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Bill Bewick: The Alberta equalization referendum is a desperate call for fairness

Commentary

Alberta’s announcement confirming an equalization referendum in October has already spurred considerable debate within Alberta as well as nationally — this will only grow as we get closer to the vote.

Given how difficult it can be to get people’s attention directed at a thorny and complex issue like federal-provincial fiscal flows, one could argue that in this respect the referendum is already a success.

Some of the early commentators, however, are unfairly trying to marginalize this grassroots initiative.

Some emphasize an overly-literal reading of the referendum question (as in the June referendum piece in The Hub by the well-respected economist Trevor Tombe). Others like law scholar Eric Adams, use narrow interpretations of the 1998 Quebec secession reference to claim that the referendum is illegitimate. Generally, though, pundits offer little more than speculation about the strategic political value of the referendum in light of other possible avenues, without acknowledging the challenges Albertans face in gaining Canada’s attention.

This week, Tombe added a new piece on the big picture behind this referendum, emphasizing that the $630 billion Albertans have contributed to Canada since 1960 is mostly a function of higher incomes as opposed to a structural unfairness. While factual analysis and critique is always welcome, all these approaches minimize the potential value of this referendum to Albertans as well as the need for it.

Not only is equalization bloated, flawed, and unaffordable, but the federal spending power also forces Albertans to subsidize the rest of the country in too many other ways.

Before addressing what the equalization referendum is really about, I will first add context to the vast sums that get transferred via Ottawa out of Alberta, since that is the fundamental motivation for this whole exercise.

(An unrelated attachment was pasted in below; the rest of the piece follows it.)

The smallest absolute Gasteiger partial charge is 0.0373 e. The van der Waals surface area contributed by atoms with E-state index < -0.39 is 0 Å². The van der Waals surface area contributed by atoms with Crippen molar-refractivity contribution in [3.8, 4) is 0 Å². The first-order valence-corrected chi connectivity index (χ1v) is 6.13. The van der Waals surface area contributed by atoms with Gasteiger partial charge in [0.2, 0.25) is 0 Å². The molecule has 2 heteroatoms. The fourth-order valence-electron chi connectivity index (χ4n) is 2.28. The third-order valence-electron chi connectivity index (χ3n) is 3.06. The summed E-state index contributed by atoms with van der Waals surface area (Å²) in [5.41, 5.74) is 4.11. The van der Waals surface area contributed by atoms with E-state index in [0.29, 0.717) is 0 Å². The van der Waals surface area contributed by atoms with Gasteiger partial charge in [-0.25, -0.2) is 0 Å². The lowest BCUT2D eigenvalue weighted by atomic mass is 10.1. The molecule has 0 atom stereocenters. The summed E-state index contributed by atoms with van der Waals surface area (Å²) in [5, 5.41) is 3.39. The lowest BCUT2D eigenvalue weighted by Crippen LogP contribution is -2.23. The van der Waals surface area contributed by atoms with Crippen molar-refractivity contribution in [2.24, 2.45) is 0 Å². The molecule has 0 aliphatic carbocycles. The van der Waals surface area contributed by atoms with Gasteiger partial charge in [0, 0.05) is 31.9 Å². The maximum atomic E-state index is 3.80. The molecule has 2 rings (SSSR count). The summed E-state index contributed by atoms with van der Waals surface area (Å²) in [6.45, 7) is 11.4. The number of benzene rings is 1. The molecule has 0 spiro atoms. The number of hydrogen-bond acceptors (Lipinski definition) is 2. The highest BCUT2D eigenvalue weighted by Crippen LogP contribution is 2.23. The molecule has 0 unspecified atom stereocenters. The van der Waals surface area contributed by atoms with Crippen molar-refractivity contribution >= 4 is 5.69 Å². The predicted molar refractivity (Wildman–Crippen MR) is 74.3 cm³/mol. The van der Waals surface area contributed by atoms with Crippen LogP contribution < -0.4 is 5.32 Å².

Albertans’ unfairly high net contribution

As the figure above shows, Albertans contributed roughly $5,000 more per person in combined taxes to Ottawa than was spent back in Alberta from 2007-2018. That’s not the total — the annual average was about $20 billion, or $20,000 per family of four. That’s a net $240 billion (unadjusted) that was taxed from Albertans and spent by Ottawa in other provinces.

Given that Albertans have higher incomes than other Canadians, of course one would expect them to pay a larger share of federal revenues. But that $20 billion is not, as is too often claimed, merely a function of higher incomes.

The net total combines the outflow (what is sent in taxes) minus the inflow (that which is spent in the province). Tombe calculates the revenues from higher incomes as 55 percent of the $630 billion since 1961: that leaves 45 percent — or about $9 billion a year over the last decade — a function of federal spending choices.

Tombe points out Alberta’s higher employment rates mean less seniors and EI benefits — but he also estimates that only explains 18 percent of the phenomena, which means federal spending choices more generally skew very hard to the eastern third of the country.

There is also a third leg in this stool: the sheer size of the federal government is why Alberta’s contributions add up to that $20 billion per year. Incomes might determine what share we pay, but growing federal expenditures determine the dollar amount that is taken.

While economists rightfully steer clear of the word “fairness,” when you consider how much Albertans subsidize other provinces due to federal intrusion in provincial affairs, and how little they get back either in terms of respect or support for their children’s economic future, it is little wonder that Albertans are fed up and seeking avenues to get a fairer deal in the federation.

Alberta’s Equalization Referendum

The provincial government has chosen a creative path for this, based on common-sense and the Supreme Court’s 1998 Quebec secession reference. There, despite what some constitutional experts might argue, the Court repeatedly affirms a principle beyond just secession that “democratic expressions for change” and “legitimate initiatives” create a “reciprocal duty” to respond and even to hold “constitutional discussions” (s.2, 69, 150).

In order to meet this threshold, the referendum question asks whether Albertans support removing s. 36(2) from the Constitution.

As noted above, the context for this is an overall sense of unfairness, but the tactic is targeting equalization with a constitutional referendum. While most agree this program needs a serious overhaul, the commentators getting most of the airtime are too eager to dart away from the plot and speculate on the strategic value or get overly literal in their presentation of what everyone acknowledges is a non-binding referendum.

Opponents argue that the referendum is about, and only about, whether you are in the camp who “disagree with the principle of equalization payments” or “agree with the principle of supporting regions that have a hard time delivering basic public services.”